2. Role models. Quite sadly, Americans are inundated with materialistic role models, every single day. From advertisements which highlight materialistic themes to celebrity culture which glorifies the rich and frivolous, to business culture in which we are told our dreams should be to be rich and powerful.

The evidence is clear – while economic motivation is a prerequisite for a stable life (e.g. the unemployed have higher rates of depression), high economic motivation (e.g. materialism) is strongly correlated with reduced well-being and increased rates of mental disorder.

The authors then make the case that gratitude and materialism are inversely related. 

In one study, (McCullough 2002) those who had a high level of gratitude as a personality trait were much more likely to have below-average levels of materialism.  Polak 2005 showed the same results.

Lerner and Ketlner (2000, 2001) show that gratitude focuses our attention on others (e.g. instead of believing we control our fate, we start looking at others as agents of change in our lives). Furthermore, gratitude shifts the color of that focus to the positive – not only are others effecting us, but they are doing so in a positive way. This in turn gives the impression that one is surrounded by benevolent agents, which itself destroys insecurity, which is one of the primary drivers behind materialism.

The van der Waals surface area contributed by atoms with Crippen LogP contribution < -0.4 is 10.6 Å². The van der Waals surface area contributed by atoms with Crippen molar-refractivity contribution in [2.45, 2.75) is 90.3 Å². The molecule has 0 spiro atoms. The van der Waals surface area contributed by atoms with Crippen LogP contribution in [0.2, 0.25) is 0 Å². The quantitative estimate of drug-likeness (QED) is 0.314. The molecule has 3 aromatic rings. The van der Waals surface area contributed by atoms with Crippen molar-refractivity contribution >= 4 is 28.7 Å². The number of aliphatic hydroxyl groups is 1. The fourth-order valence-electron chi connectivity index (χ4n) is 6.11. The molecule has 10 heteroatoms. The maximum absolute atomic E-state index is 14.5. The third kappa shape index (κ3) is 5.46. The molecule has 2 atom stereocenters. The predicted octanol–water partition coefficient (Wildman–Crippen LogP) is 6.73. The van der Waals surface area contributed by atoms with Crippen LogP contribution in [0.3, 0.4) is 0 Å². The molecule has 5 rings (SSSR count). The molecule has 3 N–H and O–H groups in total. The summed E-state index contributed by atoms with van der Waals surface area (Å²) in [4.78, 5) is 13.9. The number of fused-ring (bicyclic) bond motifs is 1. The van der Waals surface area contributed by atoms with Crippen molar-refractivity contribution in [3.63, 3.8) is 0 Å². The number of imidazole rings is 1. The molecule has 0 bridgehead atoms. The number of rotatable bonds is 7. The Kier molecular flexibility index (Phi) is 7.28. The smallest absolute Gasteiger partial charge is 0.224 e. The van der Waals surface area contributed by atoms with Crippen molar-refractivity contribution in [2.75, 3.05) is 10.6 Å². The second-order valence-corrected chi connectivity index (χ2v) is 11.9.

The last argument the authors bring up is that those who are more grateful are more social, and so not only perceive the environment to be more benevolent, but actually make it so by helping others more frequently and accumulating social capital.

Research Information

  • Date & Journal: 2006, Journal of Happiness Studies
  • Authors: Emily L. Polak, Michael E. McCullough
  • Full study here.

Positive Responses to Benefit and Harm: Bringing Forgiveness and Gratitude into Cognitive Psychotherapy

Authors summarize current state of gratitude research as it can be applied to psychotherapy.